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  • Up-to-date information about California vascular plants is available from the Jepson eFlora.

ASCLEPIADACEAE

MILKWEED FAMILY

Carol A. Hoffman

Annual, perennial herb, shrub, vine; sap milky
Leaves simple, generally opposite or whorled; stipules 0 or small
Inflorescence: cyme, terminal or axillary, umbel- or raceme-like, or flower solitary
Flower bisexual, radial; sepals 5, generally reflexed; petals 5, generally reflexed or spreading; stamens 5, fused to form filament column and anther head, generally with 5 elaborate appendages on outside of filament column, pollen removed in pairs of massive sacs; ovaries 2, superior, free, style tips generally fused into massive pistil head surrounded by anther head
Fruit: follicle (1 ovary generally aborts)
Seeds many, ± flat, with tuft of silky hairs
Genera in family: 50–250 genera, 2000–3000 species: especially tropical, subtropical South America, s Africa; ornamental (Asclepias, Hoya, Stapelia). Cardiac glycosides produced by some; used as arrow poisons, in medicine to control heart contraction, and by some insects for defense
Recent taxonomic note: Recently treated to be included within Apocynaceae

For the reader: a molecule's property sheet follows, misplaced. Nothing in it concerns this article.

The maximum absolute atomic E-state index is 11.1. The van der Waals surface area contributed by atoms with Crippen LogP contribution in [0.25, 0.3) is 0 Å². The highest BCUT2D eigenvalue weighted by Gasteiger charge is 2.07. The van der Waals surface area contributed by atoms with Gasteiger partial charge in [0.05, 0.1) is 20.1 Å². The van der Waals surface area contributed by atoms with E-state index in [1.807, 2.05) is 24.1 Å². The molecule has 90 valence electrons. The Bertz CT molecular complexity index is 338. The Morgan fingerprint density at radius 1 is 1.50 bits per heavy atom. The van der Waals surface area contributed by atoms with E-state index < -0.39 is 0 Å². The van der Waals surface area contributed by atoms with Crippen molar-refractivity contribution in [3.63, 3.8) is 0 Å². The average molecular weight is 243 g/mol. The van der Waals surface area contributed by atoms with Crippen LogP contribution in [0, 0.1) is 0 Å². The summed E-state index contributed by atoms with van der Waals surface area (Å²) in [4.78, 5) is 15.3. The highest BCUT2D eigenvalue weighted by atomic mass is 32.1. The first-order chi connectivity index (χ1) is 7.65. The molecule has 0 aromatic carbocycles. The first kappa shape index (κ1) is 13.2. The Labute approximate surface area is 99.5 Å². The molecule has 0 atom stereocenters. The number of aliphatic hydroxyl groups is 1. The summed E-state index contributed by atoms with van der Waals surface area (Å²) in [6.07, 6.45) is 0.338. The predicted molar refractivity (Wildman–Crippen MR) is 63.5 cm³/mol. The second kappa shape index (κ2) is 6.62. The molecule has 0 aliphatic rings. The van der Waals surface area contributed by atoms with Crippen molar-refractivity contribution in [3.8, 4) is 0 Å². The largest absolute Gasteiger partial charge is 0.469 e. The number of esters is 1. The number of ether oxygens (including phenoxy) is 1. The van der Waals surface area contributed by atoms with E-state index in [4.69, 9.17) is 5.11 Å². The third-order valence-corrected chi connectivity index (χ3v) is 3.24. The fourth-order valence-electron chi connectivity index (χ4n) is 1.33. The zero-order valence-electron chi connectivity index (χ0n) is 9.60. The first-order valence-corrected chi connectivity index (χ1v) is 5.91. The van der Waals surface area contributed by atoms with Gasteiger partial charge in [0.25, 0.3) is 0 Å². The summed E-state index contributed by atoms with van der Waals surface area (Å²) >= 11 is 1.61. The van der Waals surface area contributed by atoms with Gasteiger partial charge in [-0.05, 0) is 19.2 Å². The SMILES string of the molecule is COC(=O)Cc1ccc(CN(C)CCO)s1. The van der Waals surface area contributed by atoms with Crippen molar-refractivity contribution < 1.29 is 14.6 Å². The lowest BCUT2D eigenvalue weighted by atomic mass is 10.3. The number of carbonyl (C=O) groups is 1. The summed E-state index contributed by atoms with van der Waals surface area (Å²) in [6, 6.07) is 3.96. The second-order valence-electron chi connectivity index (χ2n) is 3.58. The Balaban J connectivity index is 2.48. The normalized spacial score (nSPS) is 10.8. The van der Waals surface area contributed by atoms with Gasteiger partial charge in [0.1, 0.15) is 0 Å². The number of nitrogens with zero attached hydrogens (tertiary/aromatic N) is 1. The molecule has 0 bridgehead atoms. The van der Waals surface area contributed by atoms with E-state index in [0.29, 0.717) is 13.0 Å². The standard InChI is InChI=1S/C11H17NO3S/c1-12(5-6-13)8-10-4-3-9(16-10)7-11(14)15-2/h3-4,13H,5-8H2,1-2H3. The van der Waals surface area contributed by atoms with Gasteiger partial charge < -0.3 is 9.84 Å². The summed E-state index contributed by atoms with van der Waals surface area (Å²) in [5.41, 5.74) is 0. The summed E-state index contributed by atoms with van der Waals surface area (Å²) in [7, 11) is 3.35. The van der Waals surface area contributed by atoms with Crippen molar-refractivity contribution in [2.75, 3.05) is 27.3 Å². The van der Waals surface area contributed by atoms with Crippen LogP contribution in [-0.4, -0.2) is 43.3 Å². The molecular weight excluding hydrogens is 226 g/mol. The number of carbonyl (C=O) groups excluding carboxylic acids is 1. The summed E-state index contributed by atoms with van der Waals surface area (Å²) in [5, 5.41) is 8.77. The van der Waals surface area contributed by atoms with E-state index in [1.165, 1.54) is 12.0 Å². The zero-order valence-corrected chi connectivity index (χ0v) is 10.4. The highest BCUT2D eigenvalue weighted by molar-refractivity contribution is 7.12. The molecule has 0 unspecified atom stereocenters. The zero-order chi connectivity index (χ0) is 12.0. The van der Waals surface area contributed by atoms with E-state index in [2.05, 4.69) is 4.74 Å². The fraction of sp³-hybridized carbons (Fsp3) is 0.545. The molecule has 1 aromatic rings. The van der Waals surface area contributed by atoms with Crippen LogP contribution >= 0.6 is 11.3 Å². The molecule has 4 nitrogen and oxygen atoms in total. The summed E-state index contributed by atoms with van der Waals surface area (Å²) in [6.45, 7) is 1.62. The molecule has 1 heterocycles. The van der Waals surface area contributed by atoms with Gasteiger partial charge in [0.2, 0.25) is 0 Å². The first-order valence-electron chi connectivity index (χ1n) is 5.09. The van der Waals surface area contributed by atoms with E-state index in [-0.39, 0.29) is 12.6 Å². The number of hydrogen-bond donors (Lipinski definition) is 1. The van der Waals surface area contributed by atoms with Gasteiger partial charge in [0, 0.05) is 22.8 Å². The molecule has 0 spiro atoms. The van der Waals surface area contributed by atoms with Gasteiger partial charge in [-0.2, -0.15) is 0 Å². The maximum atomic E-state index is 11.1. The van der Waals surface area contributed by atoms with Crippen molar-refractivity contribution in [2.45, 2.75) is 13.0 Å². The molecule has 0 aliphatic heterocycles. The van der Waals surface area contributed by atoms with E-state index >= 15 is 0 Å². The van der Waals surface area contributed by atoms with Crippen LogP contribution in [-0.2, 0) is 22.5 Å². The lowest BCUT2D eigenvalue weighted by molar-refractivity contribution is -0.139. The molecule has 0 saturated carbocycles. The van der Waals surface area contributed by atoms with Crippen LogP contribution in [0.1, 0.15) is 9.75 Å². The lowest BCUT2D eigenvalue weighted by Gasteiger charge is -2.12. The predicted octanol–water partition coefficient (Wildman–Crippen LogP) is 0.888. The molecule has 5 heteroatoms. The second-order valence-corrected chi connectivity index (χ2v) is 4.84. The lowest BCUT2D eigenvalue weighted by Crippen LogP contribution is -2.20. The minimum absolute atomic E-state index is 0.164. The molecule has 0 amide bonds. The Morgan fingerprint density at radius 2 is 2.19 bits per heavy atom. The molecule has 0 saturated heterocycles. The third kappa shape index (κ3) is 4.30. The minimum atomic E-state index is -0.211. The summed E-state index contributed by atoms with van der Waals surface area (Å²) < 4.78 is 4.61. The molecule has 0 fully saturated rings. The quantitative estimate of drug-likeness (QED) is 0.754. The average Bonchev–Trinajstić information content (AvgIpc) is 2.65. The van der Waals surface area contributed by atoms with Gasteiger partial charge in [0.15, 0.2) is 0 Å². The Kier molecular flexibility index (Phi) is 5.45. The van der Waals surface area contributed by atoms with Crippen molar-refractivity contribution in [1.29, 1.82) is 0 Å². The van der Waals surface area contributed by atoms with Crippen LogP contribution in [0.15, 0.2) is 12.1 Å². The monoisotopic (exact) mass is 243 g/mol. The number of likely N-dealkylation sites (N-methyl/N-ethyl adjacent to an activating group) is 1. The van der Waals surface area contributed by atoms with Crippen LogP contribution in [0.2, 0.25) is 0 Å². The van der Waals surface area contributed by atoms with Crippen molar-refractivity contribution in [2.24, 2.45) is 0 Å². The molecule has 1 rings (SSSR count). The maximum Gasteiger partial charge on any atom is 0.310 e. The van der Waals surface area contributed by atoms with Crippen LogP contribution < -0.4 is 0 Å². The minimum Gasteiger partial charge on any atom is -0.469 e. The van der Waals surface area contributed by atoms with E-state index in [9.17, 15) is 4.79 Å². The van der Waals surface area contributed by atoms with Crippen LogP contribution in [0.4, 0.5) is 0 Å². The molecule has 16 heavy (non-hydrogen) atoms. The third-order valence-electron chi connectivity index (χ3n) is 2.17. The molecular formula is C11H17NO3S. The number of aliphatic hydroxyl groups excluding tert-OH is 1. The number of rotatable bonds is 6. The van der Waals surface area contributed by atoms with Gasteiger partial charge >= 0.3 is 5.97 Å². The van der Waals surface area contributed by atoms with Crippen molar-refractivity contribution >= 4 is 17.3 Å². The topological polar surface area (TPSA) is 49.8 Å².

ASCLEPIAS

MILKWEED

Annual, perennial herb, shrub
Stem prostrate to erect
Leaves alternate, opposite, or whorled; blade narrowly linear to ovate or cordate
Inflorescence: umbel-like, generally terminal and in (especially upper) axils
Flower: ring of tissue at base of corolla 0; filament-column appendages (hoods) free, sometimes elevated above corolla base, each often with an elongate projection (horn) attached to inside, solid, margins curved in and meeting or nearly meeting on side adjacent to column but not fused; top of pistil head flat or conic
Fruit generally erect (pedicel generally pendent), narrowly ovoid, smooth or with tubercles
Species in genus: 100 species: Am
Etymology: (Asklepios, ancient Greek physician)
Reference: [Woodson 1954 Ann Missouri Bot Gard 41:1–211]

Native

A. fascicularis Decne.

NARROW-LEAF MILKWEED

Perennial, generally glabrous
Stem ascending to erect
Leaves in whorl of 3–5, often with axillary clusters of small leaves, persistent; petiole short; blade narrowly lanceolate, base tapered
Flower: corolla reflexed, greenish white, sometimes tinged purple; hoods elevated above corolla base, generally < anther head, greenish white; horns generally > hoods (and anther head)
Fruit: pedicel erect
Ecology: Dry ground, valleys, foothills
Elevation: 50–2200 m.
Bioregional distribution: California (except North Coast, Central Coast, South Coast)
Distribution outside California: to Washington, Utah, Baja California
Flowering time: Jun–Sep
[not A. mexicana Cav.]
Horticultural information: DRN, DRY, SUN: 3, 7, 8, 9, 10, 14, 15, 16, 17, 18, 19, 20, 21, 22, 23, 24.

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